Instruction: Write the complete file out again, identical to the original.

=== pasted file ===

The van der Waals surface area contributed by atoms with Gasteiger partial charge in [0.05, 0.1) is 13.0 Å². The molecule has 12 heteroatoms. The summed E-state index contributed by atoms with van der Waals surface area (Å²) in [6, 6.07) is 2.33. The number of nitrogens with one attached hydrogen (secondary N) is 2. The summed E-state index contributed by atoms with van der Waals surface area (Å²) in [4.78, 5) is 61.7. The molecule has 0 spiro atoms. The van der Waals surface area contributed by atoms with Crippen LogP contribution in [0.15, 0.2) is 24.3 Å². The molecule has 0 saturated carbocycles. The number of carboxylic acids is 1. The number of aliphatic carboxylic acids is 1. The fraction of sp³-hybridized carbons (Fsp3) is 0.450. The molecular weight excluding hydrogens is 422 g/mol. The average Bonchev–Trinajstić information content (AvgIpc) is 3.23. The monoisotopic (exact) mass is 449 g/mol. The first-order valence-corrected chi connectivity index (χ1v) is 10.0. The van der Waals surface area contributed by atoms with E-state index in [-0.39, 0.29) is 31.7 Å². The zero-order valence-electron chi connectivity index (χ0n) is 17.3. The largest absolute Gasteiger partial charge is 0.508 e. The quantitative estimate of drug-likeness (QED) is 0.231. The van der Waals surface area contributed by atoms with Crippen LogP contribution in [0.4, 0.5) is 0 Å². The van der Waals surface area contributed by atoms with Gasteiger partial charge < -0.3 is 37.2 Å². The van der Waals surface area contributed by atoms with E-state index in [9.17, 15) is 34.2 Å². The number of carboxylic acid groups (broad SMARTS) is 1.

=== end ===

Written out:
The van der Waals surface area contributed by atoms with Gasteiger partial charge in [0.05, 0.1) is 13.0 Å². The molecule has 12 heteroatoms. The summed E-state index contributed by atoms with van der Waals surface area (Å²) in [6, 6.07) is 2.33. The number of nitrogens with one attached hydrogen (secondary N) is 2. The summed E-state index contributed by atoms with van der Waals surface area (Å²) in [4.78, 5) is 61.7. The molecule has 0 spiro atoms. The van der Waals surface area contributed by atoms with Crippen LogP contribution in [0.15, 0.2) is 24.3 Å². The molecule has 0 saturated carbocycles. The number of carboxylic acids is 1. The number of aliphatic carboxylic acids is 1. The fraction of sp³-hybridized carbons (Fsp3) is 0.450. The molecular weight excluding hydrogens is 422 g/mol. The average Bonchev–Trinajstić information content (AvgIpc) is 3.23. The monoisotopic (exact) mass is 449 g/mol. The first-order valence-corrected chi connectivity index (χ1v) is 10.0. The van der Waals surface area contributed by atoms with E-state index in [-0.39, 0.29) is 31.7 Å². The zero-order valence-electron chi connectivity index (χ0n) is 17.3. The largest absolute Gasteiger partial charge is 0.508 e. The quantitative estimate of drug-likeness (QED) is 0.231. The van der Waals surface area contributed by atoms with Crippen LogP contribution in [0.4, 0.5) is 0 Å². The van der Waals surface area contributed by atoms with Gasteiger partial charge < -0.3 is 37.2 Å². The van der Waals surface area contributed by atoms with E-state index in [9.17, 15) is 34.2 Å². The number of carboxylic acid groups (broad SMARTS) is 1.